Helsinki Olympic Stadium stands in a park two kilometers north of the city center, its gleaming white tower and oval bowl set amid a lush landscape of grass and trees. A national symbol, it recently reopened following a major refurbishment that received the country’s top architectural prize.
This is the latest chapter in the evolution of a cherished national monument. “Since its inauguration, it has undergone several changes and extensions creating a valuable history of the relation between use and architecture in built form,” notes Kimmo Lintula of K2S Architects, the project’s lead designer.
Architecture & sports
Finland, with a current population of 5.5 million, has won more Olympic medals per capita than any nation. Likewise, it punches well above its weight architecturally, producing many notable architects in Scandinavia’s design output such as Alvar Aalto and Eliel Saarinen. Accomplishments in these disciplines have helped the Finns forge a national identity and gain a respected place on the world stage.
Finland’s strengths in athletics and architecture are embodied by the Olympic Stadium. A masterpiece of Finnish Functionalism and an international sports mecca, it was built during the 1930s following Finnish independence in 1917.
Designed by architects Yrjö Lindegren and Toivo Jäntti, its greatest moment was hosting the 1952 Summer Olympics, though many other memorable sporting and cultural events have taken place there – Lindegren actually won an Olympic gold medal for town planning at the 1948 games (yes, really).
To keep pace with change, the stadium, which is a listed building protected by Finland’s Architectural Heritage Act, has been expanded and modified several times over the years. For example, while the exterior was originally faced entirely with white concrete, later expansions by the same architects added wood cladding, an adjustment indicative of the evolution of Modernist architecture in Finland and Scandinavia.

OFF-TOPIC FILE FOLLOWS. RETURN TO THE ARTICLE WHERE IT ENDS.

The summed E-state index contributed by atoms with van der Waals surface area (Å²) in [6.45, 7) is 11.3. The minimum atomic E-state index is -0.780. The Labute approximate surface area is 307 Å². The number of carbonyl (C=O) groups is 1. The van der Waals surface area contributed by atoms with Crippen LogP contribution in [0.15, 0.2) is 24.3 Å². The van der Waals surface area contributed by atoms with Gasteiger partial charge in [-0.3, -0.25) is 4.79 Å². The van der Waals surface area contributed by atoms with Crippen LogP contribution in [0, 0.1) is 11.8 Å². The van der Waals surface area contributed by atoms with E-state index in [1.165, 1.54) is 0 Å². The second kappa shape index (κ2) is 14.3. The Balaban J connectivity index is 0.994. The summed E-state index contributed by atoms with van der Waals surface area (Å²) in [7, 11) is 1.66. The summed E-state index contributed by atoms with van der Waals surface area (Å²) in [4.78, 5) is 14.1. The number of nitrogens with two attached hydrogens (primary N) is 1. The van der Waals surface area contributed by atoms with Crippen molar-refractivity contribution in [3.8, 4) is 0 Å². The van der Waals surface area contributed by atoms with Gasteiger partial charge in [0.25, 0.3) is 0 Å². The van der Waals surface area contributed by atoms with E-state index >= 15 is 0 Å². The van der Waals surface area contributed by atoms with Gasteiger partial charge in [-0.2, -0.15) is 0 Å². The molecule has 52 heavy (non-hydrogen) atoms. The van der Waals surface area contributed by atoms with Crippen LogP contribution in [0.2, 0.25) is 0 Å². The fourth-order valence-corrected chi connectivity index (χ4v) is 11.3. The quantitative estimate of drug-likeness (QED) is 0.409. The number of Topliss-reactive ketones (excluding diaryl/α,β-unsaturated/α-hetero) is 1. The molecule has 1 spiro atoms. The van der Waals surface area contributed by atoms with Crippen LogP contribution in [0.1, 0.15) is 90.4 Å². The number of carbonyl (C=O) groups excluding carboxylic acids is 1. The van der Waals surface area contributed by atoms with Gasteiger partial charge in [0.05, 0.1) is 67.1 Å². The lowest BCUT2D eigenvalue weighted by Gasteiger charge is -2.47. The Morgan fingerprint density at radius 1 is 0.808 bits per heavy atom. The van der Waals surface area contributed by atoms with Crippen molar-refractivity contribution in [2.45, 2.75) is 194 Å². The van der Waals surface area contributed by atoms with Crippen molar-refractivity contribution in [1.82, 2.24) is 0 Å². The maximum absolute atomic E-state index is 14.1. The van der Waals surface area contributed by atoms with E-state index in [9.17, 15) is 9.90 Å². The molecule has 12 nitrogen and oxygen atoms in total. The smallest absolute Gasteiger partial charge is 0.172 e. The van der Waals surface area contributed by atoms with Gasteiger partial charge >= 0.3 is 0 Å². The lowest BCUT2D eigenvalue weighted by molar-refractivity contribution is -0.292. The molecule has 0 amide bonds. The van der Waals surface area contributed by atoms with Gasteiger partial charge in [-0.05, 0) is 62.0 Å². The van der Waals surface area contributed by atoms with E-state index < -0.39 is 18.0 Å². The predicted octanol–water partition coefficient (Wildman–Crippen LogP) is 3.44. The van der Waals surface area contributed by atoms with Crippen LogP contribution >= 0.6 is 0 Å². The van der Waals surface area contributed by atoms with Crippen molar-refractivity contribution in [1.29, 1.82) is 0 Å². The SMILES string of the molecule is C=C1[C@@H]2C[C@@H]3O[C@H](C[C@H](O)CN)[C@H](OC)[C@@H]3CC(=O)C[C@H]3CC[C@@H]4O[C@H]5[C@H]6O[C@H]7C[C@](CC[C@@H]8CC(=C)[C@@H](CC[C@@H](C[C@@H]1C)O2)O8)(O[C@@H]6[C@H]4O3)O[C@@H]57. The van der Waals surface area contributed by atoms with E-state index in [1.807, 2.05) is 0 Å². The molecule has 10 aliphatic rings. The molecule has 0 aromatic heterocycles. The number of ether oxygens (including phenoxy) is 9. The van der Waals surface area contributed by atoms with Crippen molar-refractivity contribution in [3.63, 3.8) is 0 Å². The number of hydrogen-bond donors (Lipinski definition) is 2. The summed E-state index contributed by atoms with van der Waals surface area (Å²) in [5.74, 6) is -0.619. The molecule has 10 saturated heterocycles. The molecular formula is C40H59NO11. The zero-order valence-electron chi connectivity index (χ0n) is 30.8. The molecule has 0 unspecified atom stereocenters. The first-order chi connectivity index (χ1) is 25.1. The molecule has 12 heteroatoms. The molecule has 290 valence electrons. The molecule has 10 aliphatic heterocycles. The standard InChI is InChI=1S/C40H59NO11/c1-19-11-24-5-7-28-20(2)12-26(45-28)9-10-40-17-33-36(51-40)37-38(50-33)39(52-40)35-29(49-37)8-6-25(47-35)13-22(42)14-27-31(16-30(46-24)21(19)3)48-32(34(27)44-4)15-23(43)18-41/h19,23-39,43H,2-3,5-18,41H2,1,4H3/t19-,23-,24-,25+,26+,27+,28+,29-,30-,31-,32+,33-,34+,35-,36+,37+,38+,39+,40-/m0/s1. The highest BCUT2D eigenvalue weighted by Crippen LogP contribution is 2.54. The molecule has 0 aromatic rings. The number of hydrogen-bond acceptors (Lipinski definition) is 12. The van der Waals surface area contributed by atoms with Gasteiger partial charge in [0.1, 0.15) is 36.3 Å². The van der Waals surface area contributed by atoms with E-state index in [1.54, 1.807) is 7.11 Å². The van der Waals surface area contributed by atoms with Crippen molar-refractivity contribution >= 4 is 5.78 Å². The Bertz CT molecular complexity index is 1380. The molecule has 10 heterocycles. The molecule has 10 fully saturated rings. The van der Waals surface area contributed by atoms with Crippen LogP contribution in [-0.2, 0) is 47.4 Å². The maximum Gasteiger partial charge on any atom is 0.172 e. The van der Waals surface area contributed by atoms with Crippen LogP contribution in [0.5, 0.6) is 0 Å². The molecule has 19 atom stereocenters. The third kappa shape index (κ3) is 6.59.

By the early 2010s, it became clear that in order to remain a world-class facility and meet Helsinki’s changing needs, this aging classic needed a wide-ranging set of upgrades. Through a competitive tender process, the Stadium Foundation selected a team led by architectural firms K2S and NRT to carry out the project. The city and national governments provided over €300 million in funding.
Construction started in 2016 and, although a few minor works continue, it reopened to the public in August. “The key issue,” according to Lintula, “was to understand how to turn this historical stadium into a future arena maintaining the heritage.”
An example of this blending of old and new is illustrated by the windows, in which the frames and sashes were restored to original condition while new glass plates were installed to provide better energy efficiency. Likewise, older wooden benches were replaced with individual wood-composite seats for improved comfort but retained a link to the historic texture with the use of horizontal planks.